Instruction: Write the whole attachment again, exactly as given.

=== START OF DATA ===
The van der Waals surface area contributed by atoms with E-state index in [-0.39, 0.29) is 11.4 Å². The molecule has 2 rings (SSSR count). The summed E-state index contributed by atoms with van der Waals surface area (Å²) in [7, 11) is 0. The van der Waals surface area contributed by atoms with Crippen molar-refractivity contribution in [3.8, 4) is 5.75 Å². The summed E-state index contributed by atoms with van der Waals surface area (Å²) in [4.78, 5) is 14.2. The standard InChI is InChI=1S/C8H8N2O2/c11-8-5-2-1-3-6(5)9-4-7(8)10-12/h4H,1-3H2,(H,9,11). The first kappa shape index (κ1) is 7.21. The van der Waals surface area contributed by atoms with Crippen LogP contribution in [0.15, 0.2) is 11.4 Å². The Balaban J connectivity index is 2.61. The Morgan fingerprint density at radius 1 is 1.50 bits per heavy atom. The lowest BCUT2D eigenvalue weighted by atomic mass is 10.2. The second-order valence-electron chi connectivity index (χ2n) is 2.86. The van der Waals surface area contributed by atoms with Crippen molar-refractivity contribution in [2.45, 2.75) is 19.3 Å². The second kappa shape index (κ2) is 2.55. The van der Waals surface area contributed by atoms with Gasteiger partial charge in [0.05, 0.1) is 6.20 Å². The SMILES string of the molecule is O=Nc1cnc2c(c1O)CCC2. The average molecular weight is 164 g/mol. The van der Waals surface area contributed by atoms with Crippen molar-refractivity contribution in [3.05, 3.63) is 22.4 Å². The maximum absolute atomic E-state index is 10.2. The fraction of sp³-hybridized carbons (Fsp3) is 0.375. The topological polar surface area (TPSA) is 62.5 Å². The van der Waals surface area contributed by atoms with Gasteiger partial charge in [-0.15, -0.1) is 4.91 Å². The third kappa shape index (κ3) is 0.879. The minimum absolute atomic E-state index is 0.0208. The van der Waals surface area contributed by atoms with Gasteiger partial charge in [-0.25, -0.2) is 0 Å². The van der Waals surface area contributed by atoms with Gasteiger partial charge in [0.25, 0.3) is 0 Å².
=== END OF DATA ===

The van der Waals surface area contributed by atoms with E-state index in [-0.39, 0.29) is 11.4 Å². The molecule has 2 rings (SSSR count). The summed E-state index contributed by atoms with van der Waals surface area (Å²) in [7, 11) is 0. The van der Waals surface area contributed by atoms with Crippen molar-refractivity contribution in [3.8, 4) is 5.75 Å². The summed E-state index contributed by atoms with van der Waals surface area (Å²) in [4.78, 5) is 14.2. The standard InChI is InChI=1S/C8H8N2O2/c11-8-5-2-1-3-6(5)9-4-7(8)10-12/h4H,1-3H2,(H,9,11). The first kappa shape index (κ1) is 7.21. The van der Waals surface area contributed by atoms with Crippen LogP contribution in [0.15, 0.2) is 11.4 Å². The Balaban J connectivity index is 2.61. The Morgan fingerprint density at radius 1 is 1.50 bits per heavy atom. The lowest BCUT2D eigenvalue weighted by atomic mass is 10.2. The second-order valence-electron chi connectivity index (χ2n) is 2.86. The van der Waals surface area contributed by atoms with Crippen molar-refractivity contribution in [2.45, 2.75) is 19.3 Å². The second kappa shape index (κ2) is 2.55. The van der Waals surface area contributed by atoms with Gasteiger partial charge in [0.05, 0.1) is 6.20 Å². The SMILES string of the molecule is O=Nc1cnc2c(c1O)CCC2. The average molecular weight is 164 g/mol. The van der Waals surface area contributed by atoms with Crippen molar-refractivity contribution in [3.05, 3.63) is 22.4 Å². The maximum absolute atomic E-state index is 10.2. The fraction of sp³-hybridized carbons (Fsp3) is 0.375. The topological polar surface area (TPSA) is 62.5 Å². The van der Waals surface area contributed by atoms with Gasteiger partial charge in [-0.15, -0.1) is 4.91 Å². The third kappa shape index (κ3) is 0.879. The minimum absolute atomic E-state index is 0.0208. The van der Waals surface area contributed by atoms with Gasteiger partial charge in [-0.25, -0.2) is 0 Å². The van der Waals surface area contributed by atoms with Gasteiger partial charge in [0.25, 0.3) is 0 Å².